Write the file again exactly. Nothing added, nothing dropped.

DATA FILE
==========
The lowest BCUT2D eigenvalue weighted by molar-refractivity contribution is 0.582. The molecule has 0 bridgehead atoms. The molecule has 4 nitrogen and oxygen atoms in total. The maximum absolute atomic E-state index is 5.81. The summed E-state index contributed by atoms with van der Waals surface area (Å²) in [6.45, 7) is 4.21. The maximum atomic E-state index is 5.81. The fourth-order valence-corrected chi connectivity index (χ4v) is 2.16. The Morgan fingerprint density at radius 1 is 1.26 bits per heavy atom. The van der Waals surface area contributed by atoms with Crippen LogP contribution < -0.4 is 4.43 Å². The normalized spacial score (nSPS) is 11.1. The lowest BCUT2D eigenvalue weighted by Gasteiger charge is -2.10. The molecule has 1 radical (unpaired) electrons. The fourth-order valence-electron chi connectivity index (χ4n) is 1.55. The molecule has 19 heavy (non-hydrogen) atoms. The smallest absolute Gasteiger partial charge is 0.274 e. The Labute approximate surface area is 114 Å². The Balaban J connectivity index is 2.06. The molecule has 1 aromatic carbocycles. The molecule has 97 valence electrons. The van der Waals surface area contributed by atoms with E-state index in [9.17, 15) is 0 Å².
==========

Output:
The lowest BCUT2D eigenvalue weighted by molar-refractivity contribution is 0.582. The molecule has 0 bridgehead atoms. The molecule has 4 nitrogen and oxygen atoms in total. The maximum absolute atomic E-state index is 5.81. The summed E-state index contributed by atoms with van der Waals surface area (Å²) in [6.45, 7) is 4.21. The maximum atomic E-state index is 5.81. The fourth-order valence-corrected chi connectivity index (χ4v) is 2.16. The Morgan fingerprint density at radius 1 is 1.26 bits per heavy atom. The van der Waals surface area contributed by atoms with Crippen LogP contribution < -0.4 is 4.43 Å². The normalized spacial score (nSPS) is 11.1. The lowest BCUT2D eigenvalue weighted by Gasteiger charge is -2.10. The molecule has 1 radical (unpaired) electrons. The fourth-order valence-electron chi connectivity index (χ4n) is 1.55. The molecule has 19 heavy (non-hydrogen) atoms. The smallest absolute Gasteiger partial charge is 0.274 e. The Labute approximate surface area is 114 Å². The Balaban J connectivity index is 2.06. The molecule has 1 aromatic carbocycles. The molecule has 97 valence electrons. The van der Waals surface area contributed by atoms with E-state index in [9.17, 15) is 0 Å².